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Celebrating Our Paraprofessionals

Wednesday, April 3 is Paraprofessional Appreciation Day, a national day when we celebrate our paraprofessionals and highlight the contributions of paraprofessionals to their students and schools.

“Paraprofessionals are essential members of our team of educators, and they do critically important work every single day, helping students of all abilities to learn, grow, and succeed. Our schools would not function without them,” said AFT Massachusetts President Beth Kontos. “We have printed paraprofessional appreciation stickers and provided them to local unions around the state, and we encourage members to wear them on Wednesday, April 3 to observe Paraprofessional Appreciation Day.”

We asked paraprofessionals from across Massachusetts what being a para means to them. Here are their voices:

“My experience working with my precious autistic students has been a gift from God and I am so thankful for that. There are so many days when a student accomplishes a goal, is able to express his or her thoughts, or makes me laugh, and my heart melts and my eyes tear up. Growing up with undiagnosed learning disabilities empowers me to be more understanding of the difficulties my students experience and also to put forth my passion for giving them everything I've got and everything they deserve.”
–Donna Adame, Boston Teachers Union

“Ten-plus years in, I adore my job as an elementary school inclusion SPED paraprofessional. This year, as with every year, each of my students presents as many diverse challenges as my day is long. I feel an integral part in managing the many behavior challenges among these very special students with whom I work and love. It’s about praise FOR them, not power OVER them! Recently, after a particularly trying episode, a student did take the suggested breath and, in the next one, said, “I love you.” Did I feel an overwhelming sense of satisfaction at this tiny “victory?” Did I make a difference in that child’s life, just for today? Did I feel appreciated? Yes, yes I did to all three! I feel as challenged and empowered as I hope my students do every time I help them make “a better choice” that helps them navigate their days and succeed in hitting their goals. It is what motivates me and makes me look forward to each and every day as a SPED Para.”
–Loretta A. (Lori) Capezzuto, North Reading Federation of Paraprofessionals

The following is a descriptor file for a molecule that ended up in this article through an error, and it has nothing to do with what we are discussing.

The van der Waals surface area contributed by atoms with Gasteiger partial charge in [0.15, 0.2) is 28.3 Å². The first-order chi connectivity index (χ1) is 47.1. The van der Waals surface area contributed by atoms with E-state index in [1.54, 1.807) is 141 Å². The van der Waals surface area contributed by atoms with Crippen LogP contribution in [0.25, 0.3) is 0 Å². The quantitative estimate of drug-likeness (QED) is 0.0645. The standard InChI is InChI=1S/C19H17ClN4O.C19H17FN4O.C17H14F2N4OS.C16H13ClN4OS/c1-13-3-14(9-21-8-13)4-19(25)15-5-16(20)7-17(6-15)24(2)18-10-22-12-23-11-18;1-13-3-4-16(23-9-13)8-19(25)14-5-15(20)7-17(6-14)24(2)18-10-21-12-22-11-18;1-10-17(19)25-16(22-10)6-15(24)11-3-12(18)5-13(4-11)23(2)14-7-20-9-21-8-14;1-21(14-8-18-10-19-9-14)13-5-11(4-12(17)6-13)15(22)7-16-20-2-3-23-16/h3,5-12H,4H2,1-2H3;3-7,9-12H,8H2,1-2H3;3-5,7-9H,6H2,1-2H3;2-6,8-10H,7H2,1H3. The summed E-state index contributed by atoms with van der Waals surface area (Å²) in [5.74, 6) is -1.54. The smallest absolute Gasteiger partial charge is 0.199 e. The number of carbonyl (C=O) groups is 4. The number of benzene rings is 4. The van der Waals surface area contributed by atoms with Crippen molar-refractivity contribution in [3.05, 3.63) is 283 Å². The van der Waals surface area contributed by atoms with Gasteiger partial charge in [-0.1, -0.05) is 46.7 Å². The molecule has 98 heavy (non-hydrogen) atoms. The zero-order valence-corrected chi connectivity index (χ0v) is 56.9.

“Being a paraprofessional is an enriching and rewarding experience. I enjoy my work with students and interacting with both faculty and parents. As the demands of being a paraprofessional increase and change, I have found a deep appreciation for the work being done in our schools and our Revere community.”
–Susan Buckley, Revere Federation of Paraprofessionals

“Being a library paraprofessional mean a lot to me. I am able to help many students to start the journey of diving into many books. There is nothing more satisfying than when you have helped students find the hunger of wanting to read more.”
–CasSandra Samuel, Boston Teachers Union

“I wear many different hats as a paraprofessional in a public school. I'm at the elementary school level and I work in an inclusion class with the most amazing teacher. She makes me feel like an equal and an important part of her classroom, which makes this job so rewarding. Some days I come in and I'm needed elsewhere in the building, and some days I come in and one of our students needs extra help or attention either academically or emotionally. The children all know they can come to me for help, a problem, a concern or anything in the class. Which in turn means I have the ability to play basketball with some at recess, or play their games during PE class. Some kids talk to me during their lunch time about their social/emotional concerns which makes lunch duty a little more tolerable. The most rewarding feeling of the day is seeing the kids smile and enjoy their time at school because sometimes they don't have that adult in their lives.”
–Jennifer Cedrone, Billerica Federation of Teachers

“Working in the SPED Para program has led me to believe that my position, dedication, and love for my students gives them the respect and support they need to make a difference in their life and future. When I can walk into a Starbucks Cafe and be greeted by the young lady behind the counter, not only remembering my name and her experience in middle school, but thanking me for the push and support I gave her, it is the bonus of the profession.”
–Sandi Amburn, Pittsfield Federation of School Employees

“For 16 years I’ve served the students who don't normally have a voice. Everyone deserves a voice and should be heard.”
–Vanessa LaRocque, Boston Teachers Union

From everyone at AFT Massachusetts, thank you to our paraprofessionals for the amazing work they do every day!

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